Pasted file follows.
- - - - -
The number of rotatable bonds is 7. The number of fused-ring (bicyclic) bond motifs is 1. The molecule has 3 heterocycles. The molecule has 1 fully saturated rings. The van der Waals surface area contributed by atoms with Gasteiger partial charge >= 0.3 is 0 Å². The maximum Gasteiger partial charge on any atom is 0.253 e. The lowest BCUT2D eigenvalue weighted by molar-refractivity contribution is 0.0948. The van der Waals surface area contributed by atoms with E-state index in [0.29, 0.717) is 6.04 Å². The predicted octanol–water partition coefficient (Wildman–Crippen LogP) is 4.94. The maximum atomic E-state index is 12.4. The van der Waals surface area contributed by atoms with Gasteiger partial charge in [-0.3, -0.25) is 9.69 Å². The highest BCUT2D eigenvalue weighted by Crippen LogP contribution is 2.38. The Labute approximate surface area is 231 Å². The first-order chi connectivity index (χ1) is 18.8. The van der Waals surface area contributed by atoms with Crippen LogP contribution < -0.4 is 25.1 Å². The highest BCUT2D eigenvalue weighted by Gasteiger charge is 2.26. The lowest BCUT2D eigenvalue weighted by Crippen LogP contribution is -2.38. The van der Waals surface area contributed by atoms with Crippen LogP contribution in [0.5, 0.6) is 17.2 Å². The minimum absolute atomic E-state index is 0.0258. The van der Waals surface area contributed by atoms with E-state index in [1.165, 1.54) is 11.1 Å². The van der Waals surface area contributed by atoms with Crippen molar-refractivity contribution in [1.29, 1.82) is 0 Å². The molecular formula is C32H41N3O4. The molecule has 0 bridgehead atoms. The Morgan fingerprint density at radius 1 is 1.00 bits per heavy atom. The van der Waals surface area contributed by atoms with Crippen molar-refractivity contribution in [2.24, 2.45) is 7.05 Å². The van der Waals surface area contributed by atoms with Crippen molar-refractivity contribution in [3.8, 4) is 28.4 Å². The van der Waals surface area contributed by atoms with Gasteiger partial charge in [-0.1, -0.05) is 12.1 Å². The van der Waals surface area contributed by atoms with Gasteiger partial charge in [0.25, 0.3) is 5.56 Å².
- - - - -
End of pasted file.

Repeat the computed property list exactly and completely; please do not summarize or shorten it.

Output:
The number of rotatable bonds is 7. The number of fused-ring (bicyclic) bond motifs is 1. The molecule has 3 heterocycles. The molecule has 1 fully saturated rings. The van der Waals surface area contributed by atoms with Gasteiger partial charge >= 0.3 is 0 Å². The maximum Gasteiger partial charge on any atom is 0.253 e. The lowest BCUT2D eigenvalue weighted by molar-refractivity contribution is 0.0948. The van der Waals surface area contributed by atoms with E-state index in [0.29, 0.717) is 6.04 Å². The predicted octanol–water partition coefficient (Wildman–Crippen LogP) is 4.94. The maximum atomic E-state index is 12.4. The van der Waals surface area contributed by atoms with Gasteiger partial charge in [-0.3, -0.25) is 9.69 Å². The highest BCUT2D eigenvalue weighted by Crippen LogP contribution is 2.38. The Labute approximate surface area is 231 Å². The first-order chi connectivity index (χ1) is 18.8. The van der Waals surface area contributed by atoms with Crippen LogP contribution < -0.4 is 25.1 Å². The highest BCUT2D eigenvalue weighted by Gasteiger charge is 2.26. The lowest BCUT2D eigenvalue weighted by Crippen LogP contribution is -2.38. The van der Waals surface area contributed by atoms with Crippen LogP contribution in [0.5, 0.6) is 17.2 Å². The minimum absolute atomic E-state index is 0.0258. The van der Waals surface area contributed by atoms with E-state index in [1.165, 1.54) is 11.1 Å². The van der Waals surface area contributed by atoms with Crippen molar-refractivity contribution in [1.29, 1.82) is 0 Å². The molecular formula is C32H41N3O4. The molecule has 0 bridgehead atoms. The Morgan fingerprint density at radius 1 is 1.00 bits per heavy atom. The van der Waals surface area contributed by atoms with Crippen molar-refractivity contribution in [2.24, 2.45) is 7.05 Å². The van der Waals surface area contributed by atoms with Crippen molar-refractivity contribution in [3.8, 4) is 28.4 Å². The van der Waals surface area contributed by atoms with Gasteiger partial charge in [-0.1, -0.05) is 12.1 Å². The van der Waals surface area contributed by atoms with Gasteiger partial charge in [0.25, 0.3) is 5.56 Å².